Stephanie: I think that, for a really long time after I got cast, it didn't seem real. For a long time afterwards. Like I was walking my dog thinking, "My dog doesn't know. He doesn't care." And it didn't seem real! It was like I was in an alternative universe where somehow I was Sailor Moon, but really in the normal universe, I would have gotten some supporting role. Now it seems real, and I've kind of accepted my fate or destiny, shall we say? But now I'm totally comfortable with it, it's okay. It doesn't weird me out to where I would forget. Even though I was well into recording, I would still forget. And people would come up to me, and I would feel awkward. I mean, I still feel a little bit awkward, because I'm not a person who likes that much attention, but now it's just like I own it, and I've adopted that identity. I've accepted it, and it's real.


From Left: Stephanie Sheh, Robbie Daymond, Benjamin Diskin

Zac: Have you gotten used to the reaction that you get, like when you go to the panels and there's that big crowd, and they announce you as Sailor Moon?

Stephanie: Yes. I don't feel like an imposter, is what I'm saying. I might not feel entirely comfortable with all the attention, but I don't feel like an imposter, you know what I mean?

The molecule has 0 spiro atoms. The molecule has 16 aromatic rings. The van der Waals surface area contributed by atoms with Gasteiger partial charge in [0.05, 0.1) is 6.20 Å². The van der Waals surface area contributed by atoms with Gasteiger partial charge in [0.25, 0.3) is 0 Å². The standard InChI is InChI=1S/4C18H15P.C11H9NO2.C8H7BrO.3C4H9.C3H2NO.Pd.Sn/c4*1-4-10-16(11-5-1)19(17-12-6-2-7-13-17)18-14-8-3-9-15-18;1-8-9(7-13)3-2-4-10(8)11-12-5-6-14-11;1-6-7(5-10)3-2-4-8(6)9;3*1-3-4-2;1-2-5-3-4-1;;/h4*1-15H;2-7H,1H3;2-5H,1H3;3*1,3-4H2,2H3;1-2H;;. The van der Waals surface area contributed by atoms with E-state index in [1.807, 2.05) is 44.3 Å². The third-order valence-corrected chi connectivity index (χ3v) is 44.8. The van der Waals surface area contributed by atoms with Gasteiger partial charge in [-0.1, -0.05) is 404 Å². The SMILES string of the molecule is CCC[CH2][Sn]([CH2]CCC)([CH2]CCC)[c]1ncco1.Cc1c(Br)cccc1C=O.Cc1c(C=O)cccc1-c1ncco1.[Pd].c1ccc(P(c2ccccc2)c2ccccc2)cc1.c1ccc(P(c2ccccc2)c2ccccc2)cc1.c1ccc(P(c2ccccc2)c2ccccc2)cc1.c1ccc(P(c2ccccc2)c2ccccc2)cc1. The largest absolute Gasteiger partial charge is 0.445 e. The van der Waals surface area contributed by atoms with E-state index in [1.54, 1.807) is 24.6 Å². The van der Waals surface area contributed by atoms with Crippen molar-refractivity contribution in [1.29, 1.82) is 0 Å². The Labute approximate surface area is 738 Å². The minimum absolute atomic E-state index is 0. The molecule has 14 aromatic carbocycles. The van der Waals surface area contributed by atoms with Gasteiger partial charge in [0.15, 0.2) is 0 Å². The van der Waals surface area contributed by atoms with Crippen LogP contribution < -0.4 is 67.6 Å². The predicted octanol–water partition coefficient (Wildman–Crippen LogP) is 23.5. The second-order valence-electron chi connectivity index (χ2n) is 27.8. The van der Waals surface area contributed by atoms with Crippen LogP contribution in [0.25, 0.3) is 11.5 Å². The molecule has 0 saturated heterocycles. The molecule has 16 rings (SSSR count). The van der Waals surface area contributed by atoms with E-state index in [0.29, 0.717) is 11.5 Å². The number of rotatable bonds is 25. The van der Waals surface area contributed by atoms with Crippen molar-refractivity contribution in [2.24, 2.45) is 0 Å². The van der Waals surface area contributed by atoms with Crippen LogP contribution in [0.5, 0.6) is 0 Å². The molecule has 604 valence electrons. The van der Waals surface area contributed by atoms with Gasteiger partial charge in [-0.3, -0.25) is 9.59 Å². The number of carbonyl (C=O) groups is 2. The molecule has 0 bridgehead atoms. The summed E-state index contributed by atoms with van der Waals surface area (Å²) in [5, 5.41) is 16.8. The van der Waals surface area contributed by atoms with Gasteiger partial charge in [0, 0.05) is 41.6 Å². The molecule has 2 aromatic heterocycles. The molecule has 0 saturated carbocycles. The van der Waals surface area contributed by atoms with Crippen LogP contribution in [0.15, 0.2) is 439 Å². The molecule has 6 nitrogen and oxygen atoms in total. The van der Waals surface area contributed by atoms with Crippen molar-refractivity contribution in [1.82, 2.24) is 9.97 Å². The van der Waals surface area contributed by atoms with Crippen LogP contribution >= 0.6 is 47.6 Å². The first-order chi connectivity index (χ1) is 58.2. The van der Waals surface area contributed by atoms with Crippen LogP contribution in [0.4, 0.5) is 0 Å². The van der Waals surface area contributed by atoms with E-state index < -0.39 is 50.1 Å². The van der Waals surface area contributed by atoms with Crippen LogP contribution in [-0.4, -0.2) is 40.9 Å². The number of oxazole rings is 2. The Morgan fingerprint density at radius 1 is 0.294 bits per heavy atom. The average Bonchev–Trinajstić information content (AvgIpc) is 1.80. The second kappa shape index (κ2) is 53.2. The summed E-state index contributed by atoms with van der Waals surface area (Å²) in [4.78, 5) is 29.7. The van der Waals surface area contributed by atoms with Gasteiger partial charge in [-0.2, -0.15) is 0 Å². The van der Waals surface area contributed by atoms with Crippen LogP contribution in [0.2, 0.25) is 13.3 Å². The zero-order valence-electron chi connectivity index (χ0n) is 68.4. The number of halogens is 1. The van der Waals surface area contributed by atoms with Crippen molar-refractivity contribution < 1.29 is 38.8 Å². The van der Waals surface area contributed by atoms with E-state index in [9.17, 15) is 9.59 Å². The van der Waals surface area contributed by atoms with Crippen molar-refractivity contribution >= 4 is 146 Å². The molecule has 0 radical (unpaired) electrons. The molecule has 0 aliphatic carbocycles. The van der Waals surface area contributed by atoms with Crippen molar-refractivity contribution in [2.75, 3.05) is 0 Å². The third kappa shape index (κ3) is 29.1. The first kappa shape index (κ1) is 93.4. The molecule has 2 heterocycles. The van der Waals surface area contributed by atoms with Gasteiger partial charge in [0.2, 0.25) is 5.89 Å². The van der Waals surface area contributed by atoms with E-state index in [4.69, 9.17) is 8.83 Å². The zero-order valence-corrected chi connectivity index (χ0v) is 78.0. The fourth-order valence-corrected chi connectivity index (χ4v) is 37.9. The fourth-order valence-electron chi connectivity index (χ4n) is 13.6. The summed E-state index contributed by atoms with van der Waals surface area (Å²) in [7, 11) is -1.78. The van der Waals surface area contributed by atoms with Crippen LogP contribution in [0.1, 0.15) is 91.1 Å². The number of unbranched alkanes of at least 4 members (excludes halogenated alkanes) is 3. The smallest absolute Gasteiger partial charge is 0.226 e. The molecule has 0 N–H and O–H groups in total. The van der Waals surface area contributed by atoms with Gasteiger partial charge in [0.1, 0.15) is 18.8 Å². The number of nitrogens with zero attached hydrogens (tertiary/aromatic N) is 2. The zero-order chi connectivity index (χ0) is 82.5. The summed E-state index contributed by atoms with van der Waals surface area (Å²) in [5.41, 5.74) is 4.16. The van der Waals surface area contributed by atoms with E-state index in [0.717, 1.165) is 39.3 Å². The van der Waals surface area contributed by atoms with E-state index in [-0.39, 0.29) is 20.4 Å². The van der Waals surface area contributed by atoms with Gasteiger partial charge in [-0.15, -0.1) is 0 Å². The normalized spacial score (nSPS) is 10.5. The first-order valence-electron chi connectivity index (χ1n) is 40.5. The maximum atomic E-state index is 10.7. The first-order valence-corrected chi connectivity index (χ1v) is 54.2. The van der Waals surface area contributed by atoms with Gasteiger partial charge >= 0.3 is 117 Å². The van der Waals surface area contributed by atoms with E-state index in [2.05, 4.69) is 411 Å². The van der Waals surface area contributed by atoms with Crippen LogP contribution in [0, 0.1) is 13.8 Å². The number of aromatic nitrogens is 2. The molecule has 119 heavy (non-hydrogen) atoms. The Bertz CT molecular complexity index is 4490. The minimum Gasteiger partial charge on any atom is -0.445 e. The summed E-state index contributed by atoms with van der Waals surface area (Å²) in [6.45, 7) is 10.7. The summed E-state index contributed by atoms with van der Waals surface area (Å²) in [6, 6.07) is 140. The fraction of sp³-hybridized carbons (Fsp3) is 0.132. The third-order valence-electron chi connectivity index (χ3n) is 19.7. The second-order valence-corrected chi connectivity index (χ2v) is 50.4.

Zac: You've been doing it long enough to overcome imposter syndrome, so...


Stephanie: Right, and the whole uncomfortability thing has nothing to do with Sailor Moon, I'm just an awkward human being in general. In terms of Usagi herself, she started out in the beginning of the series just your kind of klutzy comedic teenage girl, not so good at a lot of stuff. And now, she's really kind of taken ownership of her leadership role as Sailor Moon, and she's gotten better. And especially in this movie, she's also like mellowed out and matured. There's a comfortability to it. So you can really see how she is Princess Serenity.

Zac: Now Ben, you're playing a new character in this movie specifically, so the question doesn't quite apply the same to you, but...


BENJAMIN DISKIN, FIORE: Oh god, I thought you were going to ask about Umino and how I've grown with him. He's barely in the show anymore, I wouldn't know what to say!

Zac: Ha ha no, but how do you feel you as an actor have changed since starting on Sailor Moon, because you've still been part of the project?


Ben: Well, I've changed as an actor playing this character not that much, because I think I did it like a week ago, but you know, just getting to play a different type of character from what I normally get. Normally I'm like the crazy over-the-top weird ones, so to play like—he's not a "romantic" character, but he has that sort of "I'm a sexy bad guy" kind of tone. And that's not what I'm used to, so it's fun to kind of like stretch out into areas that I'm not normally cast in.

Zac: It was a romantic character for a lotta girls in the '90s.


Stephanie: Well, it could still be again!

Zac: Definitely. So do you have a memory of a particularly tough scene for you, or a moment that was the biggest challenge for you while recording Sailor Moon?


Robbie: Difficult time in the studio? Yeah, I think the breakup scene in the first season, I always go back to that just because I wanted to do it right and make sure that it was um—